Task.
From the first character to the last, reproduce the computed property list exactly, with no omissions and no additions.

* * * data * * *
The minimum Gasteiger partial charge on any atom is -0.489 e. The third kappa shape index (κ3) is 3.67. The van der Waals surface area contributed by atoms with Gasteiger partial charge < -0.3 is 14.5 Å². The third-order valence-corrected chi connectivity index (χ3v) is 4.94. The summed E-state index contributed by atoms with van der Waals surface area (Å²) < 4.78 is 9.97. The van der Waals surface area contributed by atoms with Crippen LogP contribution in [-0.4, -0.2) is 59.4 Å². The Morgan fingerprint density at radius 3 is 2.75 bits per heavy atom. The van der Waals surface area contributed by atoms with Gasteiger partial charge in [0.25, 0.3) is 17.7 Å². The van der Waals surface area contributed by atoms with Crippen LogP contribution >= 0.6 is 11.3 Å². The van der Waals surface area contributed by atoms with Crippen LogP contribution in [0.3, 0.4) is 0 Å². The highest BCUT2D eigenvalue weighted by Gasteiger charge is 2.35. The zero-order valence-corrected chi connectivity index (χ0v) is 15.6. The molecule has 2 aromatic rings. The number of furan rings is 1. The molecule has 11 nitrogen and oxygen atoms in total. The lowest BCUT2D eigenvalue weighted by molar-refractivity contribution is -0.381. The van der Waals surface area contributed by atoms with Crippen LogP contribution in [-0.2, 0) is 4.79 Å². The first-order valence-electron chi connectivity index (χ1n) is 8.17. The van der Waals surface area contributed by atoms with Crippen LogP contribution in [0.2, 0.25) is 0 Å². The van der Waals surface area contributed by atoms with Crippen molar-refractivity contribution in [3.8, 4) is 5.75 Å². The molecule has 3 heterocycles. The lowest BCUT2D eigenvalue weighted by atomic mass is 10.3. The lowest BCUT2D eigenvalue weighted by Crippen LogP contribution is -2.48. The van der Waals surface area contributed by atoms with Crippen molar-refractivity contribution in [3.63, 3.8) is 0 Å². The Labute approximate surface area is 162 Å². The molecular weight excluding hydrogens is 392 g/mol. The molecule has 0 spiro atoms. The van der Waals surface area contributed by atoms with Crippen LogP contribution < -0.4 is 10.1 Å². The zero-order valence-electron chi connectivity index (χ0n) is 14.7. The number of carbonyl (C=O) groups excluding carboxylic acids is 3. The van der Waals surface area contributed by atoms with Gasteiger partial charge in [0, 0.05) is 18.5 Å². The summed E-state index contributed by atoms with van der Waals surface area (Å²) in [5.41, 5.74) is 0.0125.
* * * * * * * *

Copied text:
The minimum Gasteiger partial charge on any atom is -0.489 e. The third kappa shape index (κ3) is 3.67. The van der Waals surface area contributed by atoms with Gasteiger partial charge < -0.3 is 14.5 Å². The third-order valence-corrected chi connectivity index (χ3v) is 4.94. The summed E-state index contributed by atoms with van der Waals surface area (Å²) < 4.78 is 9.97. The van der Waals surface area contributed by atoms with Crippen LogP contribution in [-0.4, -0.2) is 59.4 Å². The Morgan fingerprint density at radius 3 is 2.75 bits per heavy atom. The van der Waals surface area contributed by atoms with Gasteiger partial charge in [0.25, 0.3) is 17.7 Å². The van der Waals surface area contributed by atoms with Crippen LogP contribution >= 0.6 is 11.3 Å². The van der Waals surface area contributed by atoms with Crippen LogP contribution in [0.3, 0.4) is 0 Å². The highest BCUT2D eigenvalue weighted by Gasteiger charge is 2.35. The zero-order valence-corrected chi connectivity index (χ0v) is 15.6. The molecule has 2 aromatic rings. The number of furan rings is 1. The molecule has 11 nitrogen and oxygen atoms in total. The lowest BCUT2D eigenvalue weighted by molar-refractivity contribution is -0.381. The van der Waals surface area contributed by atoms with Crippen LogP contribution in [-0.2, 0) is 4.79 Å². The first-order valence-electron chi connectivity index (χ1n) is 8.17. The van der Waals surface area contributed by atoms with Crippen LogP contribution in [0.2, 0.25) is 0 Å². The van der Waals surface area contributed by atoms with Crippen molar-refractivity contribution in [3.8, 4) is 5.75 Å². The molecule has 3 heterocycles. The lowest BCUT2D eigenvalue weighted by atomic mass is 10.3. The lowest BCUT2D eigenvalue weighted by Crippen LogP contribution is -2.48. The van der Waals surface area contributed by atoms with Crippen molar-refractivity contribution in [3.63, 3.8) is 0 Å². The Labute approximate surface area is 162 Å². The molecular weight excluding hydrogens is 392 g/mol. The molecule has 0 spiro atoms. The van der Waals surface area contributed by atoms with Crippen LogP contribution < -0.4 is 10.1 Å². The zero-order valence-electron chi connectivity index (χ0n) is 14.7. The number of carbonyl (C=O) groups excluding carboxylic acids is 3. The van der Waals surface area contributed by atoms with Gasteiger partial charge in [0, 0.05) is 18.5 Å². The summed E-state index contributed by atoms with van der Waals surface area (Å²) in [5.41, 5.74) is 0.0125.